John Sigle, DPM, FACFAS, Foot & Ankle Center of Illinois
If you are suffering from arthritis you are not alone. Arthritis is the leading cause of disability that affects over 40 million Americans. People over age 50 are most prone to arthritis but younger people are also potential victims. The feet are more susceptible than other parts of the body because each foot has 33 joints that are subjected to the body’s weight-bearing load. Arthritic feet can be painful, and result in a loss of mobility and independence, and poorer quality of life. In some instances it can be crippling. There is no cure for arthritis but there are many treatment options to bring it into control or remission. Early detection and treatment can help to slow its progression. If you are suffering from this condition, it may be time to step ahead of arthritis by pursuing treatment.
Description of Arthritis
The simple definition of arthritis is joint inflammation (“arthr” means joint, and “itis” means inflammation). It is one of the body’s natural reactions to injury or disease that results in swelling, stiffness, and pain. The joints most commonly affected by arthritis in the foot are in the great toe joint, midfoot, hindfoot (heel bone, and inner and outer midfoot bone), and ankle joint.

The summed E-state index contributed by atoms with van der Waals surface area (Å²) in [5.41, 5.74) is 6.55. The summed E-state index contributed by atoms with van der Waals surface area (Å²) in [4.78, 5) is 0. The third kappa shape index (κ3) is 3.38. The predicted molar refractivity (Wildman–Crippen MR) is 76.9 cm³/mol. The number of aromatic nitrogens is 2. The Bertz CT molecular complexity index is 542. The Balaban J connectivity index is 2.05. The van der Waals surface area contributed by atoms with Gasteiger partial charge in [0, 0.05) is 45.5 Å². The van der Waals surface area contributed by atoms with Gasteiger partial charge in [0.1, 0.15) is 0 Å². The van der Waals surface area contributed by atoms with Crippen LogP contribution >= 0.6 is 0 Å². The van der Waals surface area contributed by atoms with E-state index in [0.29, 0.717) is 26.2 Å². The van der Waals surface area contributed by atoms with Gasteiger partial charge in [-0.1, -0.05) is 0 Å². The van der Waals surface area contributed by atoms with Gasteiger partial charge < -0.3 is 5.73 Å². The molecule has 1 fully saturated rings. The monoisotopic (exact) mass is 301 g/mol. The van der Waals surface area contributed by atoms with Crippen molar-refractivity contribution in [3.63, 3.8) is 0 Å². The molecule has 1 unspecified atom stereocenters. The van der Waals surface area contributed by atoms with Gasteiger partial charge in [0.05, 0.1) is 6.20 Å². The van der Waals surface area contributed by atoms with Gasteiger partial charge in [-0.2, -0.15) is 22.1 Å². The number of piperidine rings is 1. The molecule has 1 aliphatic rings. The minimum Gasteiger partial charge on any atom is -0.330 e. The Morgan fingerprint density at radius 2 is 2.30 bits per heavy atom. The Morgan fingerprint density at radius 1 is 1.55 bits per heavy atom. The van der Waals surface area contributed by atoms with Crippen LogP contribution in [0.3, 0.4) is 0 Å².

Common Types of Arthritis
Osteoarthritis, rheumatoid arthritis, and post-traumatic arthritis, are the most common types that affect the foot and ankle.
Non-surgical treatment options include nonsteroidal anti-inflammatory drugs, bracing, immobilization in removable boots or castes, custom made orthotics, anti-inflammatory steroid injections, weight control, canes or walkers, pain relievers, alternative shoes, exercise, and physical therapy.
Surgery is a viable option for end-stage arthritis when nonsurgical treatments have not worked. Your foot and ankle surgeon will select the type of surgery that is best for you. The types of surgery performed include arthroscopic debridement, fusion (arthrodesis), or joint replacement (arthroplasty), and arthrodiastasis (external fixator to maintain joint motion, correct alignment, and preserve toe length).
If you are looking for a board-certified foot and ankle surgeon or want additional information, contact Dr. Sigle at the Foot & Ankle Center of Illinois at 217-787-2700. Also, visit www.myfootandanklecenter.com for additional information, videos, and articles on foot care.Back to Top